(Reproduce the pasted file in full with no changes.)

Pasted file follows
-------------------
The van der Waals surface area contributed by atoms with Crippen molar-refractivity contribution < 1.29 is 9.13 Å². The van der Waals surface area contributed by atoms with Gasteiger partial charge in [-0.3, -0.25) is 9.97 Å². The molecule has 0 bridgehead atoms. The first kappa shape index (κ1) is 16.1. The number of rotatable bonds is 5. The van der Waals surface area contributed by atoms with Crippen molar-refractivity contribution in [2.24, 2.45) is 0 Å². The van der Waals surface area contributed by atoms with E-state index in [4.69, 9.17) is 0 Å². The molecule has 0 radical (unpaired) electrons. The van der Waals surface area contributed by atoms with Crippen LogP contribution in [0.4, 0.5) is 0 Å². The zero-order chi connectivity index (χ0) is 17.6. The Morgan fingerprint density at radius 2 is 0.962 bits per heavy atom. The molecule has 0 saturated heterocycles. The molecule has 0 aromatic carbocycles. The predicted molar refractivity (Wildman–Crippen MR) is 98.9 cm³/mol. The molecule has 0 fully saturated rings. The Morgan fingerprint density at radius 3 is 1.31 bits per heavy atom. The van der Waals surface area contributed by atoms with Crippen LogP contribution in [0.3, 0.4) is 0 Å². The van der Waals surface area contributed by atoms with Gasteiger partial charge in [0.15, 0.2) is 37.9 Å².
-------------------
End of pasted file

The van der Waals surface area contributed by atoms with Crippen molar-refractivity contribution < 1.29 is 9.13 Å². The van der Waals surface area contributed by atoms with Gasteiger partial charge in [-0.3, -0.25) is 9.97 Å². The molecule has 0 bridgehead atoms. The first kappa shape index (κ1) is 16.1. The number of rotatable bonds is 5. The van der Waals surface area contributed by atoms with Crippen molar-refractivity contribution in [2.24, 2.45) is 0 Å². The van der Waals surface area contributed by atoms with E-state index in [4.69, 9.17) is 0 Å². The molecule has 0 radical (unpaired) electrons. The van der Waals surface area contributed by atoms with Crippen LogP contribution in [0.4, 0.5) is 0 Å². The zero-order chi connectivity index (χ0) is 17.6. The Morgan fingerprint density at radius 2 is 0.962 bits per heavy atom. The molecule has 0 saturated heterocycles. The molecule has 0 aromatic carbocycles. The predicted molar refractivity (Wildman–Crippen MR) is 98.9 cm³/mol. The molecule has 0 fully saturated rings. The Morgan fingerprint density at radius 3 is 1.31 bits per heavy atom. The van der Waals surface area contributed by atoms with Crippen LogP contribution in [0.3, 0.4) is 0 Å². The van der Waals surface area contributed by atoms with Gasteiger partial charge in [0.15, 0.2) is 37.9 Å².